15 Aug

I am very happy that Cultural Flotsam has been included in the 2017 Festival Silencio!

O Festival Silêncio é um festival transdisciplinar e participativo que celebra a palavra como veículo de conhecimento e como unidade de criação. Durante quatro dias, a palavra instala-se no bairro do Cais do Sodré, num programa que percorre diferentes géneros e linguagens, através de um diálogo constante entre música, performance, conferências e conversas, cinema, exposições, literatura, intervenções e oficinas.

28 de Setembro e 1 de Outubro

http://festivalsilencio.com/

18 Jun

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Our (Daniel H. Dugas and Valerie LeBlanc)collaborative videos Illumination (2016) and Work and Love (1990 – part of Slices of Life) have been selected for the Output-Input exhibition. EMMEDIA Member’s Retrospective Exhibition runs: July 14 – August 26, 2017.

EMMEDIA has been a place where media arts lives for almost 40 years! Having recently moved into our new location with two new presentation spaces, we will be featuring work by past and current members and artists, showcasing the rich history of media arts at EMMEDIA. A group exhibition will be featuring established media artists who have laid the groundwork and foundation, alongside emerging media artists that will be shaping the future of EMMEDIA. A formal screening will be presented during the opening reception featuring works from the 1980s – present, with some produced right here at EMMEDIA. We end the night with live performances by prominent audio artists in our community. The exhibition runs until August 26 with the screening available for viewing on the digital screens at EMMEDIA. Come celebrate the media arts community in our new location!

Opening Reception Schedule:
Doors @ 7PM
Screening @ 7:30PM
Artist Q&A @ 8:30PM
Live Performances @ 9:30PM

Peformances by:
Chris Dadge + TBA
Whitney Ota + TBA

Installations by:
Tom Andriuk
Noel Bégin
faxingmyfriends (Teresa Tam, Jadda Tsui, and Sandrine Weltzin)
Lowell Smith
Sandra Vida

Screenings by:
Daniel Dugas & Valerie LeBlanc
Colleen Kerr
Greg Marshall
Lon Parker
Aran Wilkinson-Blanc

http://emmedia.ca/2017/07/output-input-2017/

5 Jun

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Our collaborative (Daniel H. Dugas and Valerie LeBlanc) video Illumination has been selected for screening at the MIX Conference, Bath, UK.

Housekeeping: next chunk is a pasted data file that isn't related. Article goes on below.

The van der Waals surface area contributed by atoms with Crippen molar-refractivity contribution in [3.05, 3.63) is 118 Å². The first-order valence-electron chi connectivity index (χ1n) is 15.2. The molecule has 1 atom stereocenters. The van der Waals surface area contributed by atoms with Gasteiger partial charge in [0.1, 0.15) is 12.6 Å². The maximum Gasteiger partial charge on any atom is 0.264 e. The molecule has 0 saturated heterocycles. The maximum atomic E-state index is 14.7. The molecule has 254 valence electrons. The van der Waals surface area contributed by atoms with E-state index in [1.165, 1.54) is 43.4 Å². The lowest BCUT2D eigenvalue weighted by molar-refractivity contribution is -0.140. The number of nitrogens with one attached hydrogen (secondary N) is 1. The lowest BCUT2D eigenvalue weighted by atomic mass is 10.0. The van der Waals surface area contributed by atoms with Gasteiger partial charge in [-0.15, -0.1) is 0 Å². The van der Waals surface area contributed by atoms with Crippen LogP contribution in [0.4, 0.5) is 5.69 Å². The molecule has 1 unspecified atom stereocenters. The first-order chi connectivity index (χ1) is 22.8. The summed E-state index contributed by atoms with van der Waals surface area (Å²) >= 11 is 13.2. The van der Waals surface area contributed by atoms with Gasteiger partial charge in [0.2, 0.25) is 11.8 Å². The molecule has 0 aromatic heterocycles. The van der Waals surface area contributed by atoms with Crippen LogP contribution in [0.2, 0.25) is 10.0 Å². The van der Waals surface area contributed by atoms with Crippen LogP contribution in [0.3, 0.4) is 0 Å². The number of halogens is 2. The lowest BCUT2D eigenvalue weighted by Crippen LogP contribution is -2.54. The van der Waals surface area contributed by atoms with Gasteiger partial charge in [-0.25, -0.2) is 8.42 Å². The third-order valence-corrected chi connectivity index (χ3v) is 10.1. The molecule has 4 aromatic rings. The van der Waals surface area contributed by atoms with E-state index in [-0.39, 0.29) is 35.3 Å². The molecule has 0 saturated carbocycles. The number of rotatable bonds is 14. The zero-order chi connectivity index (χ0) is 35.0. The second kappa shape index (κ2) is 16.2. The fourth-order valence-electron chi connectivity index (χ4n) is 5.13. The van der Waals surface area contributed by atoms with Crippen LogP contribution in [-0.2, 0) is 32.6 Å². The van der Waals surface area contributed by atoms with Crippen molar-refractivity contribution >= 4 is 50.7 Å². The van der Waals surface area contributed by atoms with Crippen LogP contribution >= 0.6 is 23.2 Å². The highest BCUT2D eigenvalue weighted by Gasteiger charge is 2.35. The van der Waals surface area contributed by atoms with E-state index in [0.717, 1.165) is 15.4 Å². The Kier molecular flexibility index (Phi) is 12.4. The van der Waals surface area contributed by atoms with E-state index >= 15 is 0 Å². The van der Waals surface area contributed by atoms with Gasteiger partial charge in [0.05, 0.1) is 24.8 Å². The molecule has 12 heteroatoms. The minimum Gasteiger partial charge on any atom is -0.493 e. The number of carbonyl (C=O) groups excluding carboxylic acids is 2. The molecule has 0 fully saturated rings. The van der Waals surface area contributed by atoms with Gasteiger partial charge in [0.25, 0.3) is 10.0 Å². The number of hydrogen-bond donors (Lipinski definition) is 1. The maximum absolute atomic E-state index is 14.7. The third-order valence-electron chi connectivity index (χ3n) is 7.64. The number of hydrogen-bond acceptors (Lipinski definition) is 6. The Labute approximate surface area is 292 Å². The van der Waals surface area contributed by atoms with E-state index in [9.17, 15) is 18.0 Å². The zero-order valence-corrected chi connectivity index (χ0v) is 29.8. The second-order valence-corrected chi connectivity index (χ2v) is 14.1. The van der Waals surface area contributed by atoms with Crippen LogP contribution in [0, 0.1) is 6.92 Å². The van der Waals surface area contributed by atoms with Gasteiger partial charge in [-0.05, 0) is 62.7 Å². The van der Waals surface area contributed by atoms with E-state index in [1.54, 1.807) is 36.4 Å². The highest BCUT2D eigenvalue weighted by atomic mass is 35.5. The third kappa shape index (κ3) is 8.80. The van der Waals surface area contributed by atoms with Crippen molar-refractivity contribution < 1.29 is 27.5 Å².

Date: 10th -12th July 2017

Poetry Film Screenings at Mix

This selection has been curated by Lucy English, Reader in Creative Writing at Bath Spa University, co- founder of Liberated Words which creates, curates and screens poetry films and Zata Banks, founder of PoetryFilm, an influential research arts project and film screening series.

The selected films reveal the energy and commitment to the poetry film genre by its practitioners, and explore the different approaches to combining words with moving image. Some of our filmmakers are well known and have received many accolades; others are new to the field.

Revolution.

Othneil Smith. If We Must Die.

Tommy Becker. Song for Disobedient Youth

Lemar Barrett. Electric Roses

Jordan Caylor. Untitled

Helen Dewbery. The Goose

Manuel Vilarinho. No Pais Dos Sacanas

Regeneration

Jim Pomeroy. Words

Marie Craven. Anatomy

Cindy St. Onge. Road to Damascus

Dave Bonta. Grassland

Matthew Griffith. Pain in Colour

Reflections

Damon Moore. The Multi Storey Car Park in Trenchard Street

Shuhei Hatona. Seventh Window

Valerie LeBlanc and Daniel Dugas. Illumination

Sophie Seita. Objects I Cannot Touch

Angie Bogachenko. Oracle of a Found Shoe

Cheryl Gross . Shop

Fin Harvor. The Carpet 1.

Andrew Demirijan. I Tremble with Anticipation

Kate Flaherty. A Mouse’s Prayer.

More information about the films and the film makers/poets can be found on the MiX conference website.

22 Apr

“Platform 450,” a transdisciplinary initiative hosted on the 450 acres of the Deering Estate, will draw together varied practices that converge on the exploration of scientific data and new technologies as they relate to our natural and historic site.

Works on display demonstrate artistic practices that use virtual reality, microscopic imagery, sea level rise modeling, and social media with artists that include: Priscilla Aleman, Archival Feedback- Thom Wheeler Castillo & Emile Milgrim, Dan Alvarez, Willie Avendano, John William Bailly, Frida Baranek, O’Neal Bardin III, Xavier Cortada, Mark Diamond, Ediel Dominguez, Maxwell Hartley, Valerie LeBlanc & Daniel H. Dugas, Home Eleven -Nelly Bonilla & Oscar Luna, Ian Honore, Peter Hosfeld, Carol Jazzar, Charles Lindsay, Richard Medlock, Luciano Rabuske, Gretchen Scharnagl, Skip Snow, Kyle Trowbridge, Freda Tschumy, Keith Waddington.